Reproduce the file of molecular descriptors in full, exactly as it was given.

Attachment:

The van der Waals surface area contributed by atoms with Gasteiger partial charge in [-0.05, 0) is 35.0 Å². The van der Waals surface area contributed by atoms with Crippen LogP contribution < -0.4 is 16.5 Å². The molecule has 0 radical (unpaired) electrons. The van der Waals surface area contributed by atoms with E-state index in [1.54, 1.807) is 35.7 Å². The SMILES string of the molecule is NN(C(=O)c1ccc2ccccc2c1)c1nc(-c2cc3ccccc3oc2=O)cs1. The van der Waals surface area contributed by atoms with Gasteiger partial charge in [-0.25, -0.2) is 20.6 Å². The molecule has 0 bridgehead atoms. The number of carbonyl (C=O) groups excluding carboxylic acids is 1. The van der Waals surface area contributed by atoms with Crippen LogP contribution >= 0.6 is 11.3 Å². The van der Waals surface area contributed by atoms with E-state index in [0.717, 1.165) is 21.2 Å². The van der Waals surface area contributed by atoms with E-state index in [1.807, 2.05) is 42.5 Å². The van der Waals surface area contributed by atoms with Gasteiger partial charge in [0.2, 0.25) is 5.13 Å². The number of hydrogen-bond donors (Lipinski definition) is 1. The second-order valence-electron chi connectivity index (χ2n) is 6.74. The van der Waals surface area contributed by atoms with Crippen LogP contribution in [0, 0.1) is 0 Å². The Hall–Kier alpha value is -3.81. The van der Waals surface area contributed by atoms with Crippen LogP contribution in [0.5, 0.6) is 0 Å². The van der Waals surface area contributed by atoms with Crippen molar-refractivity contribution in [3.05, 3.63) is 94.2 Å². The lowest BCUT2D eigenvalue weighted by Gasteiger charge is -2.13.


The van der Waals surface area contributed by atoms with Gasteiger partial charge in [-0.05, 0) is 35.0 Å². The van der Waals surface area contributed by atoms with Crippen LogP contribution < -0.4 is 16.5 Å². The molecule has 0 radical (unpaired) electrons. The van der Waals surface area contributed by atoms with E-state index in [1.54, 1.807) is 35.7 Å². The SMILES string of the molecule is NN(C(=O)c1ccc2ccccc2c1)c1nc(-c2cc3ccccc3oc2=O)cs1. The van der Waals surface area contributed by atoms with Gasteiger partial charge in [-0.25, -0.2) is 20.6 Å². The molecule has 0 bridgehead atoms. The number of carbonyl (C=O) groups excluding carboxylic acids is 1. The van der Waals surface area contributed by atoms with Crippen LogP contribution >= 0.6 is 11.3 Å². The van der Waals surface area contributed by atoms with E-state index in [0.717, 1.165) is 21.2 Å². The van der Waals surface area contributed by atoms with E-state index in [1.807, 2.05) is 42.5 Å². The van der Waals surface area contributed by atoms with Gasteiger partial charge in [0.2, 0.25) is 5.13 Å². The number of hydrogen-bond donors (Lipinski definition) is 1. The second-order valence-electron chi connectivity index (χ2n) is 6.74. The van der Waals surface area contributed by atoms with Crippen LogP contribution in [0, 0.1) is 0 Å². The Hall–Kier alpha value is -3.81. The van der Waals surface area contributed by atoms with Crippen LogP contribution in [0.5, 0.6) is 0 Å². The van der Waals surface area contributed by atoms with Crippen molar-refractivity contribution in [3.05, 3.63) is 94.2 Å². The lowest BCUT2D eigenvalue weighted by Gasteiger charge is -2.13.